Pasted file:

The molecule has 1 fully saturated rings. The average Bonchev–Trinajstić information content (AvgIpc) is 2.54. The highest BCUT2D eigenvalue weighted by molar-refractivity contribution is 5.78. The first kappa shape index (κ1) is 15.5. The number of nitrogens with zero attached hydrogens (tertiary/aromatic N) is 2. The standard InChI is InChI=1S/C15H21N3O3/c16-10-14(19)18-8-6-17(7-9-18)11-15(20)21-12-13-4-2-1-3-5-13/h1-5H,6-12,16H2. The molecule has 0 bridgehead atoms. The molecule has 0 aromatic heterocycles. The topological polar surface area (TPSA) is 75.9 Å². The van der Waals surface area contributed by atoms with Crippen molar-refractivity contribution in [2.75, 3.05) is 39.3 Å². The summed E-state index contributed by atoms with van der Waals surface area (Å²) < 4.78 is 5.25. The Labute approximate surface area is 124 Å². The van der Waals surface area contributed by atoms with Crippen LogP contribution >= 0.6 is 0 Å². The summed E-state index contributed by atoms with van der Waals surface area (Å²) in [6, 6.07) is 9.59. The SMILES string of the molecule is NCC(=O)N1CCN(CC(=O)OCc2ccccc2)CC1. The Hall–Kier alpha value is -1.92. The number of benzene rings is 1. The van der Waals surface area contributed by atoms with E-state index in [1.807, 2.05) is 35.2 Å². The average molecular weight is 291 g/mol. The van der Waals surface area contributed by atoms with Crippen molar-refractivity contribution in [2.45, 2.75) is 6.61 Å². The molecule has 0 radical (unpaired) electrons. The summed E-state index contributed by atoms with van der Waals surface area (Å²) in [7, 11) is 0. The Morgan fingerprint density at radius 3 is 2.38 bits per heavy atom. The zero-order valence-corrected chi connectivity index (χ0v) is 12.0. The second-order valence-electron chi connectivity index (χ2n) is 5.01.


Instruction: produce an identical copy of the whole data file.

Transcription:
The molecule has 1 fully saturated rings. The average Bonchev–Trinajstić information content (AvgIpc) is 2.54. The highest BCUT2D eigenvalue weighted by molar-refractivity contribution is 5.78. The first kappa shape index (κ1) is 15.5. The number of nitrogens with zero attached hydrogens (tertiary/aromatic N) is 2. The standard InChI is InChI=1S/C15H21N3O3/c16-10-14(19)18-8-6-17(7-9-18)11-15(20)21-12-13-4-2-1-3-5-13/h1-5H,6-12,16H2. The molecule has 0 bridgehead atoms. The molecule has 0 aromatic heterocycles. The topological polar surface area (TPSA) is 75.9 Å². The van der Waals surface area contributed by atoms with Crippen molar-refractivity contribution in [2.75, 3.05) is 39.3 Å². The summed E-state index contributed by atoms with van der Waals surface area (Å²) < 4.78 is 5.25. The Labute approximate surface area is 124 Å². The van der Waals surface area contributed by atoms with Crippen LogP contribution >= 0.6 is 0 Å². The summed E-state index contributed by atoms with van der Waals surface area (Å²) in [6, 6.07) is 9.59. The SMILES string of the molecule is NCC(=O)N1CCN(CC(=O)OCc2ccccc2)CC1. The Hall–Kier alpha value is -1.92. The number of benzene rings is 1. The van der Waals surface area contributed by atoms with E-state index in [1.807, 2.05) is 35.2 Å². The average molecular weight is 291 g/mol. The van der Waals surface area contributed by atoms with Crippen molar-refractivity contribution in [2.45, 2.75) is 6.61 Å². The molecule has 0 radical (unpaired) electrons. The summed E-state index contributed by atoms with van der Waals surface area (Å²) in [7, 11) is 0. The Morgan fingerprint density at radius 3 is 2.38 bits per heavy atom. The zero-order valence-corrected chi connectivity index (χ0v) is 12.0. The second-order valence-electron chi connectivity index (χ2n) is 5.01.